Death toll from measles in Faisalabad this year reached 55 on Thursday after two children succumbed to the disease.
Five-year-old Hamza Qasim and nine-months-old Ayesha Arshad, both residents of Chak 214-RB, were brought to Allied Hospital and the divisional headquarters hospital, respectively, a few days ago.
Dr Hassan Ali Khan, focal person for the Punjab government’s measles programme, told The Express Tribune that currently, 39 measles patients were under treatment at the two hospitals, including seven in the intensive care unit.
Executive District Officer (Health) Abdur Rauf said the department was trying its best to ensure that no child was left unimmunised in the ongoing anti measles campaign.
He said health workers were visiting houses and giving children injections. He said campaign in charges were monitoring their areas to check the workers’ performance and that no area has been missed.
He complained, however, that some parents were not cooperating with the immunisers. He said they were being counselled about the advantages of the vaccine.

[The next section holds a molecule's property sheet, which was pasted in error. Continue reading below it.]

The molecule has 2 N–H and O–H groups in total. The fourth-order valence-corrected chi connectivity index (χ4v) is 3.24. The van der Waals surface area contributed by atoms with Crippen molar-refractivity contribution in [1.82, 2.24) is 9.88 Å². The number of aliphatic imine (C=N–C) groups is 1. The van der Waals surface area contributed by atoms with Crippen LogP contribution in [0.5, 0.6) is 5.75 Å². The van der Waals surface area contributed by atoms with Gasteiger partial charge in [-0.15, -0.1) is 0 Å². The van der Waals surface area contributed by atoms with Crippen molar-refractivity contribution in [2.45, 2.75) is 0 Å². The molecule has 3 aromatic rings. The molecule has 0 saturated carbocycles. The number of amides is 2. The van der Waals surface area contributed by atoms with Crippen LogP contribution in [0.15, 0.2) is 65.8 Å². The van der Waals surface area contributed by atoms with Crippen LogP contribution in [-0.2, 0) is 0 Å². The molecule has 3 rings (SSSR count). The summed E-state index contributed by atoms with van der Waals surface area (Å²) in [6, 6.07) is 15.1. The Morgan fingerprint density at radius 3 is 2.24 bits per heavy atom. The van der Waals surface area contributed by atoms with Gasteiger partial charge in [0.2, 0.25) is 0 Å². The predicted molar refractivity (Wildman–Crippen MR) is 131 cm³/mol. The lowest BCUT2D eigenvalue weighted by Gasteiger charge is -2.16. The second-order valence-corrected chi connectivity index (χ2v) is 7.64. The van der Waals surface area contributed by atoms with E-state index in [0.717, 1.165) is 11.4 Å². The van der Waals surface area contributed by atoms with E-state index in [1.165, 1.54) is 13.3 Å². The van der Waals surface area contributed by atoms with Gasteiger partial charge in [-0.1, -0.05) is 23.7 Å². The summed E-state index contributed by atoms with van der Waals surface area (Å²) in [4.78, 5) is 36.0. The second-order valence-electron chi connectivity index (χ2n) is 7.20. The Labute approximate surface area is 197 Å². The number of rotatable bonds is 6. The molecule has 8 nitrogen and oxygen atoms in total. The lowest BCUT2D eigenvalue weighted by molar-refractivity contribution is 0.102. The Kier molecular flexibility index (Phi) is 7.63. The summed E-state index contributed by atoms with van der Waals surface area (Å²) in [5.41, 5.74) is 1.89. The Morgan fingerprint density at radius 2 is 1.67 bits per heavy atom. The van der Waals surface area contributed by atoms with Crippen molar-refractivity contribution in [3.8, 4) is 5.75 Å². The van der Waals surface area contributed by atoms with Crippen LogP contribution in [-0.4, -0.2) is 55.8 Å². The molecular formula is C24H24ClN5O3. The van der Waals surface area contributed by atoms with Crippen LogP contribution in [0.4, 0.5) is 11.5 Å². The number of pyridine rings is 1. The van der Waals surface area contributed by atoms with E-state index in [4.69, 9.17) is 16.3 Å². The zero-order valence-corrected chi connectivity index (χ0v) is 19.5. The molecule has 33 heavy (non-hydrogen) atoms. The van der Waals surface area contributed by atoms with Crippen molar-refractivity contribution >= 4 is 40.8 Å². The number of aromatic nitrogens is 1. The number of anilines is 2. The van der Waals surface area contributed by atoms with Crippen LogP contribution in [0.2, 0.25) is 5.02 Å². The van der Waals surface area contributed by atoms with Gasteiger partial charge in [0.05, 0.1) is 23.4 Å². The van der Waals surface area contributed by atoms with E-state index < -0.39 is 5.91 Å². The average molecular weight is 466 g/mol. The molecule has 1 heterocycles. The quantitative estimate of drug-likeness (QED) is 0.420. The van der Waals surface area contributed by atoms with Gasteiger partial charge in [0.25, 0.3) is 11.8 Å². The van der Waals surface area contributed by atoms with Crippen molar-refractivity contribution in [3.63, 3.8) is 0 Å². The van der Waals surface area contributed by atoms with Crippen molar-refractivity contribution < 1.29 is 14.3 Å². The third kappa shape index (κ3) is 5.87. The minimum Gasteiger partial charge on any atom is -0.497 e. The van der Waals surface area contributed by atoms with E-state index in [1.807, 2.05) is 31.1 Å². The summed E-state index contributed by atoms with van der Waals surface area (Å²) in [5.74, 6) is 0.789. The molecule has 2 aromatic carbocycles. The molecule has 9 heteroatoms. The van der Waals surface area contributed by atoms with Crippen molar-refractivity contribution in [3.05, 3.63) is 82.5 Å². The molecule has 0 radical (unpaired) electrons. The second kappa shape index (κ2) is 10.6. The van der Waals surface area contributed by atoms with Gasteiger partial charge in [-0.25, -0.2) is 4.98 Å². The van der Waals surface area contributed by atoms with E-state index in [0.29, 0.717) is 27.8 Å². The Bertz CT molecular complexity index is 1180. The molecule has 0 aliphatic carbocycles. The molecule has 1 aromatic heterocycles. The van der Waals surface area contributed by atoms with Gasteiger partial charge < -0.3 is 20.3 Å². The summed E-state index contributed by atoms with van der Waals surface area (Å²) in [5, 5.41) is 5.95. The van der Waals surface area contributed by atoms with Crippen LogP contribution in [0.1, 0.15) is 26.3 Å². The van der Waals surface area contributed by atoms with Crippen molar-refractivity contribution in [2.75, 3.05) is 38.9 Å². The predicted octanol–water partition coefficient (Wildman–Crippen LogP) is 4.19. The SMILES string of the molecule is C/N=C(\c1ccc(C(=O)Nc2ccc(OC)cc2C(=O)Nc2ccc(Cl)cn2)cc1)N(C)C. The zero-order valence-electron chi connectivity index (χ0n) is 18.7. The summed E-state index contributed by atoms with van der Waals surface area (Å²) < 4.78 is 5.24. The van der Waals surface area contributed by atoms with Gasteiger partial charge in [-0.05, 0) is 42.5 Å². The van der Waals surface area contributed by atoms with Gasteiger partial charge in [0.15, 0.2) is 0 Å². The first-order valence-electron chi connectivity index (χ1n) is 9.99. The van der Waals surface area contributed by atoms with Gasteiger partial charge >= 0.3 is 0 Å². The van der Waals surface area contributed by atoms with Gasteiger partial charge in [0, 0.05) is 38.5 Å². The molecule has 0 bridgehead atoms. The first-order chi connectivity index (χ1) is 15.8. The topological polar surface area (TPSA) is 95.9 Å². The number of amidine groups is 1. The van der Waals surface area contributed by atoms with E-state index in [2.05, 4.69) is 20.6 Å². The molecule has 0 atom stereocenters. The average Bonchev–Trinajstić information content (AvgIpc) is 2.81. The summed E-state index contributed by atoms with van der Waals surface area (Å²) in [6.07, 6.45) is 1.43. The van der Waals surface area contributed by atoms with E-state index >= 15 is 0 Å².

Responding to a question by The Express Tribune, the EDO said weak and undernourished children were more vulnerable to the disease. He said lack of awareness about the disease was another cause of complications.
He said it was discovered that most parents wasted a lot of time in treating the children using home remedies. By the time the children were taken to hospitals, complications had already occurred. He urged the parents to consult a doctor immediately and hospitalise their children if recommended.
Also on Thursday, several protests were reported from some areas of the city where people condemned the government for delay in initiating a vaccination drive.
Some of them said health workers had not visited their areas.
They said most health workers preferred sitting at one place and made announcements using loudspeakers calling parents to bring their children to be vaccinated. Some workers, they said, made announcements from neighbourhood mosques.
Muhammad Riaz, one of the villager said, that due to electricity loadshedding, health workers were not using loudspeakers.
He said some of them sat at the deras of landlords, which were not accessible to everyone.
Published in The Express Tribune, June 28th, 2013.
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